Beautiful Science

Crickets, grasshoppers and their cousins the katydids don't just come in brown and green. Their palette includes yellow, black and pink; some even come in polka dots or stripes. Living in the understorey of the forests of the Bukit Timah and Central
PHOTO: COURTESY OF TAN MING KAI

Crickets, grasshoppers and their cousins the katydids don't just come in brown and green. Their palette includes yellow, black and pink; some even come in polka dots or stripes.

Living in the understorey of the forests of the Bukit Timah and Central Catchment nature reserves, for instance, is a yellow-striped Traulia azureipennis. It belongs to the short-horned grasshopper family and can also be found in other parts of South-east Asia.

Also found in Singapore are the unique Chorotypus grasshopper, which eludes detection with its dead leaf-like appearance, and the Scambophyllum katydid, which is ant-like and black when it is a juvenile (above) and becomes green in adulthood. An adult Scambophyllum also has bright red hind wings - meant to distract predators - which are revealed when it flies.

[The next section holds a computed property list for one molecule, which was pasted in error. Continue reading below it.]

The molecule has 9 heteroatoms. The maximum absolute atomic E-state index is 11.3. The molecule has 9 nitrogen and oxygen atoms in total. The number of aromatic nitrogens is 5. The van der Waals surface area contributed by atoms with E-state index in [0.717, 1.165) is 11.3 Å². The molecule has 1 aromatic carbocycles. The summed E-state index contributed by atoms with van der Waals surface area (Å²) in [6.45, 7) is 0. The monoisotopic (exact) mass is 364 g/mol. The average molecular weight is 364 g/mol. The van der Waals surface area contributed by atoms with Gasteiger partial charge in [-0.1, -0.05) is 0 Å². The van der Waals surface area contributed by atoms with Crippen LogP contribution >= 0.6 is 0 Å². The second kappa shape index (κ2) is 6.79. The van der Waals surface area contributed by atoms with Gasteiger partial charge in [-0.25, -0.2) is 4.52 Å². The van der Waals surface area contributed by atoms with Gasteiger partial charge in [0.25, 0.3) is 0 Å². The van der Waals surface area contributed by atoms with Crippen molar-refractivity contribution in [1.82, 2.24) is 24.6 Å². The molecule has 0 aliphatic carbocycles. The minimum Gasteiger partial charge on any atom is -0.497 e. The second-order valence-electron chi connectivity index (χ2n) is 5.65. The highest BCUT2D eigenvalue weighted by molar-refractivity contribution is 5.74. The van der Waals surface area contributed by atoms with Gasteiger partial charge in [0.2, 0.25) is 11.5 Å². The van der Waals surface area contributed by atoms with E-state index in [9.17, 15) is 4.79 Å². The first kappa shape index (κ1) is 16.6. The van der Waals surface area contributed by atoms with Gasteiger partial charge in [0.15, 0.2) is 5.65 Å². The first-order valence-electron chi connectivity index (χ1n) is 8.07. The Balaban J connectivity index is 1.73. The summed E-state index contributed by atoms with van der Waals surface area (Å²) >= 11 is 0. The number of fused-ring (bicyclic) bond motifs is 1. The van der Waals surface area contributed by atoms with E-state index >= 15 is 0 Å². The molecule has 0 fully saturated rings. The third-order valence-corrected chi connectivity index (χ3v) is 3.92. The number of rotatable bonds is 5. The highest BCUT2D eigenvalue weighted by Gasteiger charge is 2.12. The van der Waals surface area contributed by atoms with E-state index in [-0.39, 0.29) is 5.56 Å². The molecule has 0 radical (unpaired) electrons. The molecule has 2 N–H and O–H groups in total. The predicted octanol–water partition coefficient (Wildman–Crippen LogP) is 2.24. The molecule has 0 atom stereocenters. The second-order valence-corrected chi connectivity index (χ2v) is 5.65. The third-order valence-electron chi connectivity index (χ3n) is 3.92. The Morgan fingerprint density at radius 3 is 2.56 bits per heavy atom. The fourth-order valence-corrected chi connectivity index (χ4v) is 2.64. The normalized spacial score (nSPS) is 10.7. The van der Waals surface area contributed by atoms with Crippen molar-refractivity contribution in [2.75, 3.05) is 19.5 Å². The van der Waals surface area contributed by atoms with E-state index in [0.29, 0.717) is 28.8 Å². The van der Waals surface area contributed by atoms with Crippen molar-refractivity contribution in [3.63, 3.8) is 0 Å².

Globally, there are around 27,000 species, including 250 species in Singapore, belonging to the orthoptera order, which places them among the most common macro-invertebrates on earth. The name orthoptera was derived from the Greek "ortho" meaning straight and "ptera" meaning wing, a reference to the parallel-sided structure of the front wings. The hind legs of these insects are large in proportion to their bodies, which enables them to jump long distances.

Crickets and katydids also rub their wings together to produce sound, while grasshoppers do so by rubbing their hinds legs with their abdomen.

Humans are unable to hear the chirping of grasshoppers as the frequency is too high.

A version of this article appeared in the print edition of The Straits Times on July 17, 2015, with the headline 'Beautiful Science'. Print Edition | Subscribe